This drive to impose order, whether innately human or not, extends in some ways to Irregularity itself. The Afterword, by Richard Dunn and Sophie Waring, suggests a relatively ordered understanding of the history of scientific progress; dependent on success and failure (the collection is dedicated to “failure”), strewn with “false leads” and “dead ends” but largely teleological. But then there’s the best story in the collection, Adam Roberts’ “The Assassination of Isaac Newton by the Coward Robert Boyle”.  This story is gloriously silly, the whole thing is an extended pun; but it’s also chaotic, its framing of the history of human thought destabilising the collection completely.

Some of the most powerful (and the most powerfully weird) SF stems from this sort of chaos—the thing that doesn’t belong exploding into the world. Nick Harkaway’s framing narrative tries to place the book Irregularity itself in this position, but it feels rather inconsequential. More successful is M. Suddain’s The Darkness”, a version of the great fire of London, as told by Samuel Pepys, but with an inexplicable black hole and multiple instances of cruelty to bears.  It’s very cleverly done, with Pepys’ account (convincing, at least to me, in its stylistic details) of life going on as normally as possible juxtaposed with the giant vortex slowly consuming the city. Guerrier’s “An Experiment in the Formulae of Thought” takes for its starting point another great moment of literary rupture, that megalosaurus “forty feet long or so, waddling like an elephantine lizard up Holborn Hill” at the beginning of Dickens’ Bleak House. Guerrier’s alternate history brings together the history of this book, the Crystal Palace dinosaurs and Ada Lovelace but it doesn’t have anything like the same effect; the story is too concerned with signposting its sources.

This is a problem general to a number of the pieces that make up this collection. There are honourable exceptions—Swift, Suddain, Rose-Innes, whose quiet, clever story bursts into weirdness at the end, James Smythe’s brilliant, over the top prose. But too often these stories are a little too well-researched, a little too carefully signposted, a little too written to spec. And the whole is underwhelming as a result.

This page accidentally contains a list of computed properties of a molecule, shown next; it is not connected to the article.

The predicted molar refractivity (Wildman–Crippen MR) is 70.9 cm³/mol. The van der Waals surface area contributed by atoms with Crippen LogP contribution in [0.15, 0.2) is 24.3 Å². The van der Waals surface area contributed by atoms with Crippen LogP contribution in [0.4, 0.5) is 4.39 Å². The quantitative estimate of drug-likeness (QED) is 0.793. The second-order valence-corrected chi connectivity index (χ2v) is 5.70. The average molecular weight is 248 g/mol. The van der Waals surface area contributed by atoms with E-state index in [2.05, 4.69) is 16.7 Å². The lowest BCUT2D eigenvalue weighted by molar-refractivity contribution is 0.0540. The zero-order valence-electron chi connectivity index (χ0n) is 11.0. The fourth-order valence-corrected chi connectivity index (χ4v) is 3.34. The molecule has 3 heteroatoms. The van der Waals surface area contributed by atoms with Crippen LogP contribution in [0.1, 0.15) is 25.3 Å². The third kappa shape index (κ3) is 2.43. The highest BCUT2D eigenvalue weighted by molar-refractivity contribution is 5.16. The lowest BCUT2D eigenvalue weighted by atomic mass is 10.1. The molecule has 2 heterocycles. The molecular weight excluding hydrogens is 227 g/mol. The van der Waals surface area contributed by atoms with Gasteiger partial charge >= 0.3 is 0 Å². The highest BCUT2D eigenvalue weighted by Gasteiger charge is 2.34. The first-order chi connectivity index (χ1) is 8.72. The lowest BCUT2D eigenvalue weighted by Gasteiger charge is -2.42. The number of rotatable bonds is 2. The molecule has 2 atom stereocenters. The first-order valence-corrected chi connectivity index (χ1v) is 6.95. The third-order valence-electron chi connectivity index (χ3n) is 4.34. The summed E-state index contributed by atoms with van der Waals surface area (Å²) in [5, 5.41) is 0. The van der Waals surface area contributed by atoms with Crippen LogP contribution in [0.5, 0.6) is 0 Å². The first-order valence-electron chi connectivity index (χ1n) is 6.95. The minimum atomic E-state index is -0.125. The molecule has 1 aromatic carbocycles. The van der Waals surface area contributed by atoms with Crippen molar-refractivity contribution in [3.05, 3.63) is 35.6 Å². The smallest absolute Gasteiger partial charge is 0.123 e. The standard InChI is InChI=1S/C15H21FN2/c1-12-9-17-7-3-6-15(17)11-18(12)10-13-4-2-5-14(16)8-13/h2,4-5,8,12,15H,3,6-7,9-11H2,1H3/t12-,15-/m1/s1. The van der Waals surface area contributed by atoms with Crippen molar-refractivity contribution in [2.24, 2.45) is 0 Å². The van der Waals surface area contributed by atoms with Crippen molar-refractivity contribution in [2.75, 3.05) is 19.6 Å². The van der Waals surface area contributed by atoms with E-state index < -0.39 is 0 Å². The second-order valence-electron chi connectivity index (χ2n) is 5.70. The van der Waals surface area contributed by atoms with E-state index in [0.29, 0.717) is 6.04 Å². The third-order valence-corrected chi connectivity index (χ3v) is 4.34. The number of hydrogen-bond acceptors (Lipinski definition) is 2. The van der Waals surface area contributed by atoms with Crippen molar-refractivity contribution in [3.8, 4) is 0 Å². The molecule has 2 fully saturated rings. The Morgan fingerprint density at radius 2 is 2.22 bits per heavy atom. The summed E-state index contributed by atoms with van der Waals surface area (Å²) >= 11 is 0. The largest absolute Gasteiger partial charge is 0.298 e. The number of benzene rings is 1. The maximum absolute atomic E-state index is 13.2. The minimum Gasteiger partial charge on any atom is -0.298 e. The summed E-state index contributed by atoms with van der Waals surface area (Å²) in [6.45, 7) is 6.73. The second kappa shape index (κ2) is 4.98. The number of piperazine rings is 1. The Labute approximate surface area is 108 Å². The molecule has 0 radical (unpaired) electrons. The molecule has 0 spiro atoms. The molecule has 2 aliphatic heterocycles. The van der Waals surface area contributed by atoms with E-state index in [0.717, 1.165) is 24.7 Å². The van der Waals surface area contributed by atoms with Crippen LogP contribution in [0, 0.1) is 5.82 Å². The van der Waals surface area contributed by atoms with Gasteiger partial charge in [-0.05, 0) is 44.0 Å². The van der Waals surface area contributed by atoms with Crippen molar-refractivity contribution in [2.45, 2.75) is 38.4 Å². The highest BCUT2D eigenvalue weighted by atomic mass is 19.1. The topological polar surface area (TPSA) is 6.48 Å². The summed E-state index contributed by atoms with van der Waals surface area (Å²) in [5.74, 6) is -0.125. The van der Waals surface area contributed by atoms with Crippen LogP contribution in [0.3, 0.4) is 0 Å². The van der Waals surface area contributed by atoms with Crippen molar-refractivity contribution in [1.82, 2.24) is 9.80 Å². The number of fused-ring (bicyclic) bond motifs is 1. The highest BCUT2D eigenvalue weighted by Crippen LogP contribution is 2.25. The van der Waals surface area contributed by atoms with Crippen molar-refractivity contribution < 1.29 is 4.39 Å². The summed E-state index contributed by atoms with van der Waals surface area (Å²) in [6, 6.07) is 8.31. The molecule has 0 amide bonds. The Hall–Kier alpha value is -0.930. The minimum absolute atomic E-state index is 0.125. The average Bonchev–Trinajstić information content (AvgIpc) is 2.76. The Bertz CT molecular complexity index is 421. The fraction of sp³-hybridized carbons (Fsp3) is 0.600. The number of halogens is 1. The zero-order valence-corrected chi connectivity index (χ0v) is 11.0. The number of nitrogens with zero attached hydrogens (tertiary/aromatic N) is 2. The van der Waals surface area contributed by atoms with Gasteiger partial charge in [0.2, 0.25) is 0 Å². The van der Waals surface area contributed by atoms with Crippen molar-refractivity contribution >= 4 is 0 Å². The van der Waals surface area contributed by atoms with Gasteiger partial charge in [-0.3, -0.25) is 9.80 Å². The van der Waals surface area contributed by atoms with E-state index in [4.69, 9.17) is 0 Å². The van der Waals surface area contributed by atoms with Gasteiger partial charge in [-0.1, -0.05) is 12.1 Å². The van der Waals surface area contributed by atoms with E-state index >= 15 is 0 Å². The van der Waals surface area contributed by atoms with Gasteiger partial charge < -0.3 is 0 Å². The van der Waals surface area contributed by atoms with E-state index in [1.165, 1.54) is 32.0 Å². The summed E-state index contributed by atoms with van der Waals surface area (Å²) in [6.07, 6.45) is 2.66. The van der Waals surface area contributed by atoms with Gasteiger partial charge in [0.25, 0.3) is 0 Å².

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April 11, 2015

Newcastle: Eclipse

There was a solar eclipse a couple of weeks ago! It was very exciting. British media kept warning people about not permanently damaging their eyesight, Newcastle locals huddled together to look at the sky and tremble, Niall yelled at clouds (I may be exaggerating slightly), and I indulged in some occidentalism.

(Here is a column)

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In the power of a primitive and barbaric ruler Allan Quatermain and his companions need some way of getting the other inhabitants of the kingdom onto their side, escaping execution and putting the rightful heir on the throne. One of Quatermain’s companions, John Good, carries an almanac which lists important celestial activity—including a conveniently timed (lunar, in this case) eclipse.

HaggardI can no longer remember whether H. Rider Haggard’s King Solomon’s Mines was the first time I encountered the story of the educated Europeans who use their superior knowledge of astronomy to their advantage in this way. I also have no way of knowing whether it is the earliest iteration of this trope—one of the things that makes the book so enduringly entertaining is the fact that it is the perfect storm of adventure story clichés so that only the most unsullied reader could come to it without the sense that she had seen a lot of this before. There’s a hidden kingdom in Africa with an unknowably ancient past, a corrupt usurper, a prince with a birthmark that proves his royal status, a beautiful native girl who must be saved from becoming a human sacrifice (and who will fall in love with a white man because if nineteenth century fiction teaches us anything it is that white Europeans are irresistible). But most important are the credulous natives for whom the ability to recognise an eclipse is proof of supernatural power.